There are a few things that always come to mind when one thinks of Japan. Sushi is one. The Shinkansen, or bullet train, is another. But perhaps the most obvious is Mt Fuji. Whether climbing it or just gazing at its majesty from afar, it’s undeniably beautiful. For those looking for the best views of the mountain as well as insight into its history and associated culture, look no further than two of the cities resting at its feet: Fuji and Fujinomiya.
One of the best ways to explore what this area in Shizuoka Prefecture has to offer is by booking an experience with Enya Mt Fuji Ecotours, as I recently did. Although the tours start from deep in the countryside, the tour operators offer a pick-up service from Shin-Fuji Station. If you think the views of the peak are beautiful during the car ride from the station, wait until you arrive at the Ecotour base camp. Clear views, no telephone lines and no skyscrapers. Nothing to block her majesty. Just you, Mt Fuji and the Japanese countryside.
“Just you, Mt Fuji and the Japanese countryside”
When told we would be cycling around the mountain, I had flashbacks to a previous adventure climbing the peak. It was a monster of a climb that lasted all night on an endless road filled with steep inclines and jagged rocks. That, on a bike? In the words of Thanos: “Impossible.” The reality, however, wasn’t as treacherous as I had imagined. Pedaling around the base of Mt Fuji on an Ebike was pretty easy. The electric bicycle has all the gears you’d expect to find on a normal gear bike plus five electric motor assist modes which go from a little assistance to hyper-charged superbike. The 20km route leads through secret marshlands, dense forests and around Lake Tanuki.
This manmade lake and campsite is popular with photographers looking to get a snapshot of the legendary Diamond Fuji, which is when the sun sits directly above the summit. Although artificial, the lake is a beautiful, vast body of water with unobstructed views of the mountain. The path around Lake Tanuki is smooth and without any steep climbs or sharp turns, making riding around it almost as easy as popping on the kettle.
The marshlands visited during the ecotour are teeming with life. Wild animals roam the forests and on quiet days one might even come across a mountain goat and other unusual wildlife. During a short break, while surrounded by cedar tree forest thick enough to completely block out Mt Fuji, I foolishly enquired as to what other animals one might see here. The answer came swiftly: “Bears.” I paused, as bears are the only things I fear, and quickly mounted my Ebike for a swift escape.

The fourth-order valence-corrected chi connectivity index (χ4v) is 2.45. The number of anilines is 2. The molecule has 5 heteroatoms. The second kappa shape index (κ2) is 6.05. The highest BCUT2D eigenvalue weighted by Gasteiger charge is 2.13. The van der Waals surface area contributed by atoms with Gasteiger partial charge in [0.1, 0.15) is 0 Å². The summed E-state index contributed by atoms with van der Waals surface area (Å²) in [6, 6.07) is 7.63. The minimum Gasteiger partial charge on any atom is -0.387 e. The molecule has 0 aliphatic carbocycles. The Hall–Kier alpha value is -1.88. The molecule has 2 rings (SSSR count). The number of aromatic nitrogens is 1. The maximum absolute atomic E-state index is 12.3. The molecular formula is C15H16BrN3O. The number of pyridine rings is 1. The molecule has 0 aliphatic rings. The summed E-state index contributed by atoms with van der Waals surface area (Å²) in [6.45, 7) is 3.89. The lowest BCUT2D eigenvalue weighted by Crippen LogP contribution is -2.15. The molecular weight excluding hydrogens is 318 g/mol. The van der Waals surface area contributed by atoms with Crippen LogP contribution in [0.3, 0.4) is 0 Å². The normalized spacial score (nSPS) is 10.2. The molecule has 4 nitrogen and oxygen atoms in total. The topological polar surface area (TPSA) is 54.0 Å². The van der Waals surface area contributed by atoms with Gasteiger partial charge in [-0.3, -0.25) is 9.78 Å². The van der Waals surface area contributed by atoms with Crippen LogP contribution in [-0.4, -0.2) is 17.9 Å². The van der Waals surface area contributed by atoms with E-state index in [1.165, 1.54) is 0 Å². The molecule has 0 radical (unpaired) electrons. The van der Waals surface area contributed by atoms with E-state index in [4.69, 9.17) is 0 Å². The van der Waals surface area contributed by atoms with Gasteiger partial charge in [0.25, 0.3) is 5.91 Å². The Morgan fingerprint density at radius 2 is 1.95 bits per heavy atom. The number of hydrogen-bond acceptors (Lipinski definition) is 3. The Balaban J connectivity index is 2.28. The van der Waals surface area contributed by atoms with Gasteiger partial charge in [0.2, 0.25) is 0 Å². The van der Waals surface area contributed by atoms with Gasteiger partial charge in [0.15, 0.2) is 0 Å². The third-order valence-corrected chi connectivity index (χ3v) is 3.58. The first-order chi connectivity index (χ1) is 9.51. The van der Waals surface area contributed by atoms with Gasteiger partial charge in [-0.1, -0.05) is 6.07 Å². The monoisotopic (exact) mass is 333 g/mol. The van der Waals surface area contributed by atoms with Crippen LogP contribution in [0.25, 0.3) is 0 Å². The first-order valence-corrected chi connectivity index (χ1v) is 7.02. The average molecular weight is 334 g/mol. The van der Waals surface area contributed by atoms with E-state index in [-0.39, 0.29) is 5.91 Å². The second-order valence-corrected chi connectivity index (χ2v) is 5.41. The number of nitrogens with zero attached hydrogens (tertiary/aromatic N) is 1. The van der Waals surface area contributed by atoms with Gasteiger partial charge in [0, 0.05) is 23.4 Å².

Fleeing the dense forest through winding roads and small hidden villages, freewheeling down never-ending hills – Mt Fuji chasing us the whole way – I realized there’s no better way to explore these lands than on an Ebike.
As their homes have been built on the mountainside, it’s no wonder that the people of this area have a deep respect for and an almost symbiotic relationship with the active volcano. Some go as far as to worship the volcano as a protector and provider. In return, Mt Fuji provides an abundance of pure water filtered through layers of volcanic rock. The water acts as the lifeblood of the area, being collected and consumed in homes, and used to power hydro generators and produce delicious rice, sake and farmed rainbow trout. The trout raised in these waters are clean enough to be eaten raw but are equally delicious fried or baked. The flavors are lighter than that of wild trout and yet still boast a distinct wild taste.
For the chance to chat with a Fuji city resident, we recommend staying at 14 Guest House Mt Fuji. The accommodation is easily accessible from the 14th stop (hence the name) on the Tokaido line from Nihonbashi Station and the owner, Daisuke Suzuki, is a born-and-bred Fujinite with deep connections to the city’s culture. Always open to giving an impromptu tour of the city, Suzuki is extremely knowledgeable about the town (and its secrets). The guest house has strong connections with local artisans, enabling those who stay there to try their hand at hanko crafting, go on walking tours, enjoy wagashi-making workshops and more.
Freeform Calligraphy & Hanko Crafting
While staying at 14 Guest House Mt Fuji, I signed up for a calligraphy lesson, held at the guest house. More than just writing Japanese characters with ink, the style of calligraphy we tried is a fusion of old and new. Armed with a blank canvas and various colored inks, I was given free rein to write and draw to my heart’s content. Although equally difficult to master as traditional calligraphy, this freeform style matched perfectly with the freeform nature of my time in the city of Fuji.
On my second day in Fuji city, I continued the cultural education and signed up for an experience in making my own hanko (Japanese seal). In Japan, a hanko is akin to a personal signature used to sign formal documents, work contacts and marriage certificates.
The hankos one can create at Han No Ozawa are more for fun rather than for official use but carving your name in kanji into solid rock is not only memorable but extremely satisfying. With a smile and cheerful demeanor throughout the lesson, hanko master Ozawa guides his students through the intricacies of hanko making. His expert skills make carving the solid rock look as easy as writing your name in the sand with a finger. For me, blade in hand, I found this sand to be impossibly tough to penetrate with the blade feeling more like a phantom limb than an extension of my person. But I persevered and, after a few practice runs on some throwaway seals and the gentle guidance of Master Ozawa, I managed to complete my own hanko – and gained new respect for this traditional art.
Enya Mt Fuji Ecotours: www.mtfujiecotours.com
Fujinomiya City: https://travelfujinomiya.com/
14 Guest House Mt Fuji: www.14guesthousemtfuji.jp
Han No Ozawa: ozawahanko.thebase.in
Photographs by Robert Kirsch